|Obligatory food pic. This is a piece of a huge (and fabulous) chocolate chip cannolo from Mike's Pastry in Boston.|
|A lame selfie in Boston|
I don’t go on vacation, but here I am on one of my two dream vacations. I mean, really, it’s been a dream of mine for several years now to come to Vermont, home of King Arthur Flour and take a baking class at their Baking Education Center. My other dream is to go to Alaska to see the Northern Lights, but that's another matter. This post is somewhat of a stream-of-conscious narrative. It's a one-draft post that shows my heart more than it shows off my writing skills.
Now I’m going to get a little Jesus-y on you, so beware. There have been two major events in my life where I have felt God’s overpowering goodness and love for me. Today is one of those days. The last one was about 9 1/2 years ago, and I’ll tell you about that one first, because if you’re a parent, especially a mother, I think you may be able to connect with it more easily than my one for today.
My son had—has—a developmental disorder. Way back when he was 4 years old and in preschool, we didn’t know what the future held (heck, we still don’t fully know, obviously), but one thing we did know: the kid HATED drawing/coloring. I mean, to the point that when he went in for a minor surgical procedure and was upset because of the hospital bracelet on his ankle, and the nurse came in with a coloring book and crayons to help him calm down, my husband and I experienced this slow motion moment where we said “No-o-o-o-o-o-o!” just a split second too late. The sight of the crayons sent the kid into a full-blown meltdown and the nurse quickly and confusedly backed herself and her coloring materials out of the room. This was just how he was with drawing and coloring. A few months after that incident, I was substitute teaching in an elementary art classroom where the kindergarteners were expected to (and did) draw a picture of themselves with an animal of their choice. They ALL did it. Nobody cried. Nobody balked. They did it and loved it. Upon seeing this, my heart sank because I knew that my son would not be happily drawing anything when he hit kindergarten in a year. It was one of those moments that punched me in the chest—the realization that my son was not developing typically, and I had no idea if he’d ever catch up. Buuut... that very afternoon (seriously), when my son came home from preschool, he had a stack of drawing paper in his hands along with a note from his teacher: “M. drew these today. We started drawing in our lesson, and he chose to draw more at the drawing center during free choice time. Wow!” Yes, WOW. They were simple drawings of M's aunt, uncle, and cousins with heads, faces, arms, and legs, but no bodies. To me they were more beautiful than any art I'd ever seen. I was stunned. Just as I had been struck in the heart only a few hours earlier with fear and anxiety, I was hit in the heart once more that day with a clear message from my heavenly dad saying, “I’ve got this. I love you. I love M. You don’t need to worry so much.”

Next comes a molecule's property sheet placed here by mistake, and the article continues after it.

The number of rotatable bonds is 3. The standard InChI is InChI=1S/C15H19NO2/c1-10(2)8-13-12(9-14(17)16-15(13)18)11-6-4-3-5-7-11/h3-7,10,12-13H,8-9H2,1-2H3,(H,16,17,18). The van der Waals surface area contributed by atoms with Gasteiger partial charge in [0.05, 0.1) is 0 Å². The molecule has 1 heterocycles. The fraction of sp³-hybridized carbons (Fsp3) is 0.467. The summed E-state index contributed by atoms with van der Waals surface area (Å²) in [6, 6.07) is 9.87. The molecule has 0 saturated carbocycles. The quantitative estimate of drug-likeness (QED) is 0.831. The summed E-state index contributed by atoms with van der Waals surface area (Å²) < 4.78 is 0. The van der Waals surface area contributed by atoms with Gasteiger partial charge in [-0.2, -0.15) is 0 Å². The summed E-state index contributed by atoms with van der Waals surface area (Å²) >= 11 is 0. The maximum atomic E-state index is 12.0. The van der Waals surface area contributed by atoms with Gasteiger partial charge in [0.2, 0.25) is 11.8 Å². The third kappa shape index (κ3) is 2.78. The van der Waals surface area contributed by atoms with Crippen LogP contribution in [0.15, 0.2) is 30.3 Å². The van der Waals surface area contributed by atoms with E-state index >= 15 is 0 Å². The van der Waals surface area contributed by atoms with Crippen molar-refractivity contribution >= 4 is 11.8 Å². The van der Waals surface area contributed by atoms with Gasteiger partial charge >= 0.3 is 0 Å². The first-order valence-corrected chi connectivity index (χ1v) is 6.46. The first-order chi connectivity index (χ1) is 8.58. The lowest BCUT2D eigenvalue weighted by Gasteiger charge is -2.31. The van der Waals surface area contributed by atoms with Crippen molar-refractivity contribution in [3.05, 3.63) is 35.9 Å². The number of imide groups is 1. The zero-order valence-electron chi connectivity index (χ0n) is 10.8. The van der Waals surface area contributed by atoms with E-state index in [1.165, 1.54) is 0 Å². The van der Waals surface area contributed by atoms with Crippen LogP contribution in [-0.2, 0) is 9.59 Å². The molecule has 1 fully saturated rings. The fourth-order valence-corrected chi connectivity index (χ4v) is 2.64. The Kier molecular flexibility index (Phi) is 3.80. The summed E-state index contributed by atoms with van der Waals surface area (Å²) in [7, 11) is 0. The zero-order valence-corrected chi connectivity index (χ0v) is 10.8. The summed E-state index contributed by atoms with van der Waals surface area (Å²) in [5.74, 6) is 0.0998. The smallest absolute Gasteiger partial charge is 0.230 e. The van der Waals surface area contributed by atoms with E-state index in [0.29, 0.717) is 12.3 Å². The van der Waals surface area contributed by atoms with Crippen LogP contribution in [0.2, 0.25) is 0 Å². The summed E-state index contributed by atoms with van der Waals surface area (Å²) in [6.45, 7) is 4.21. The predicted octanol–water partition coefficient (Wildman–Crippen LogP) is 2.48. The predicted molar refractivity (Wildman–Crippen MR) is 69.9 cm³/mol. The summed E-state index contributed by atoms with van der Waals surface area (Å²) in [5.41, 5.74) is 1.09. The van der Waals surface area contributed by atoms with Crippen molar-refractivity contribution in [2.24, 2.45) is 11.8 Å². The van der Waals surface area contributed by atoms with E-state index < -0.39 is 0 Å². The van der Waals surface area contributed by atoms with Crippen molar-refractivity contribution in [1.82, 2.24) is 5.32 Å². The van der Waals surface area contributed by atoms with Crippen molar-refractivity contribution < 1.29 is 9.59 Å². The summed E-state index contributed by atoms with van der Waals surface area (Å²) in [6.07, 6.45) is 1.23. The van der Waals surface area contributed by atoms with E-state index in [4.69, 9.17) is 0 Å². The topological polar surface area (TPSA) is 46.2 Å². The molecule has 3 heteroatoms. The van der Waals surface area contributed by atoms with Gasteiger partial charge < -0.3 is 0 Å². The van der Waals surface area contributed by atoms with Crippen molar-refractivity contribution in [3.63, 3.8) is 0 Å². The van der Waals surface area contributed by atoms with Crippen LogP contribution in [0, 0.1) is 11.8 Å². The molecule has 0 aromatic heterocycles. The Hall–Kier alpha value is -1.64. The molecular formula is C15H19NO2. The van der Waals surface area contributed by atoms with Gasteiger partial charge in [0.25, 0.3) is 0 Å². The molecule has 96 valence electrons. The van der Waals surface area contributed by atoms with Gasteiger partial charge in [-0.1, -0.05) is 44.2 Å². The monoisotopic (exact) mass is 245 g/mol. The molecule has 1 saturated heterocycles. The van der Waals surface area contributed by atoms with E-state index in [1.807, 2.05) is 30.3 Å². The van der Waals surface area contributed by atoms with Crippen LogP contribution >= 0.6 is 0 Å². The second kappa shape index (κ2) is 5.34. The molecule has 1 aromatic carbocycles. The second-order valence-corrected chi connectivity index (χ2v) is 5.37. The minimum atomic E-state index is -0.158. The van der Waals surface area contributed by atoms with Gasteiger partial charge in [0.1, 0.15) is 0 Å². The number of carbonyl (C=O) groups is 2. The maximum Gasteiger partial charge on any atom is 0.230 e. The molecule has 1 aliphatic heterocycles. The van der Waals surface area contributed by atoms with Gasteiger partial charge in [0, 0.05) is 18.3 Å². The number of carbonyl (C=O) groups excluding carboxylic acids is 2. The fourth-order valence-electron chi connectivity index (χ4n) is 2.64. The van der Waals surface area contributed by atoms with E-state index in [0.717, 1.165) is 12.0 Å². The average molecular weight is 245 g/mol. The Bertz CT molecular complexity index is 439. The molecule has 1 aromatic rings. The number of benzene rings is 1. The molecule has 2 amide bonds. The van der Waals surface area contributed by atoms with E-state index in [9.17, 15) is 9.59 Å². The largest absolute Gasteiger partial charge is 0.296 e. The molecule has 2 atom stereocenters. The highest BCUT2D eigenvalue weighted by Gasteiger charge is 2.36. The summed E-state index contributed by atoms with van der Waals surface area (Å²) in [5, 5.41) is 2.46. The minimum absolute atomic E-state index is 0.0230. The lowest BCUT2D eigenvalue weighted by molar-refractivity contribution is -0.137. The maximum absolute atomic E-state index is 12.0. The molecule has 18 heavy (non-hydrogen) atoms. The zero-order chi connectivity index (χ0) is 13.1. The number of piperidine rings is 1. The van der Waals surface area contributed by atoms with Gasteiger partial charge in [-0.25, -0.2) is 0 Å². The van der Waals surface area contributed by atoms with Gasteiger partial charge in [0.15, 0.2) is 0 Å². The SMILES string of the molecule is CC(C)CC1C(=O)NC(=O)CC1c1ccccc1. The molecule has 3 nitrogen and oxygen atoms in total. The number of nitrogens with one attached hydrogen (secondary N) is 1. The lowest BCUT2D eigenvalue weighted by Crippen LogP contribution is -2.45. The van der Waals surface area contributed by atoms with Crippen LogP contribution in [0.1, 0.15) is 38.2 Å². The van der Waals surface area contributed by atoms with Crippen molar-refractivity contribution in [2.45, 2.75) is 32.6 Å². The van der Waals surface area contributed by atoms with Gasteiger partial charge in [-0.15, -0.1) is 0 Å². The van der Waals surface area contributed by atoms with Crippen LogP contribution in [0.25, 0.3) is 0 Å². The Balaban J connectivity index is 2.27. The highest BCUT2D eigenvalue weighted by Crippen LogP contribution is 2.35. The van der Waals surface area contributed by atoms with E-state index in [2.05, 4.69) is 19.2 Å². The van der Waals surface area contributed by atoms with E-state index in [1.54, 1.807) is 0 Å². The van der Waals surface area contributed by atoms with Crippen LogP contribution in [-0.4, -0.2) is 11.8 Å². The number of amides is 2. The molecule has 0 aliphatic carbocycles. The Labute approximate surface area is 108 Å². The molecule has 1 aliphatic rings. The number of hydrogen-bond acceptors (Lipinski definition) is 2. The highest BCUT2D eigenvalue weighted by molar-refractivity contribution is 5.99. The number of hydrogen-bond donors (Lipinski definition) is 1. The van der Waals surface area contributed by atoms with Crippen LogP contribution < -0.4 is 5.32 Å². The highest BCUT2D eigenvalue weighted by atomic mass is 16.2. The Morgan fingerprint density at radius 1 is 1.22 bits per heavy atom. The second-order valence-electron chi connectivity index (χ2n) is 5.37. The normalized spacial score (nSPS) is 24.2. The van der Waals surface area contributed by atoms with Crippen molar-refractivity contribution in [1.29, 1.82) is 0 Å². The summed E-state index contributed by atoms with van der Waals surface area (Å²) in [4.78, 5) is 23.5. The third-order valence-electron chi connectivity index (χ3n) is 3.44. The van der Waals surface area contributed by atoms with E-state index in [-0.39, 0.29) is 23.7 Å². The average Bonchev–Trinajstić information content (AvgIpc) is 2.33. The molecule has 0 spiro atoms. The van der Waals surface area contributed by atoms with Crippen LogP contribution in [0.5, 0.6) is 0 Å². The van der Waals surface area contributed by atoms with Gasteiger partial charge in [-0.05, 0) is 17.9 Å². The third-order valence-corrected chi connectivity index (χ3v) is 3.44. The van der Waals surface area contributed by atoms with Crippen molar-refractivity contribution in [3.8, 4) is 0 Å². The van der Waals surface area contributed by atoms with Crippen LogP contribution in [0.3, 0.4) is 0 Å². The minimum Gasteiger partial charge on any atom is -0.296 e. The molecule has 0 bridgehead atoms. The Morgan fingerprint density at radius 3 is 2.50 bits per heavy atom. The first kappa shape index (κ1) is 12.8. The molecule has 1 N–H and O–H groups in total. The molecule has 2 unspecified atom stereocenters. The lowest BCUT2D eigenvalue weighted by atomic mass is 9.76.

So that feeling came upon me again today as I drove North on Highway 93 in New Hampshire surrounded by gorgeous trees in their fall finery, on my way to my King Arthur Flour Baking Education adventure. In order for this to make sense, I also need to tell you a little about myself, my family, and well, some of my neuroses. My husband and I don’t really go “on vacation.” We go to California to visit family and friends; and we sometimes will do an overnighter to see a band playing within a 300-mile radius of Des Moines, Iowa, where we reside. It’s just a luxury we don’t partake in. We were both teachers for a long time, and I was a stay at home mom, and now I only work part-time. My husband is a high school administrator now with a decent salary, but that means we also have more school debt to pay off. I know, I’m probably giving you too much information, but it’s important to know that we just don’t have a ton of money. Add to that the fact that I have this general anxiety about spending money. Going on a baking adventure to Vermont was a pipe dream. I would go on the King Arthur Flour website and see the “LEARN” tab at the top of the page. I’d click and see all of these people having fun in a baking classroom. Sigh. I’d never be able to do that, but if I ever won the lottery, I’d do it for sure.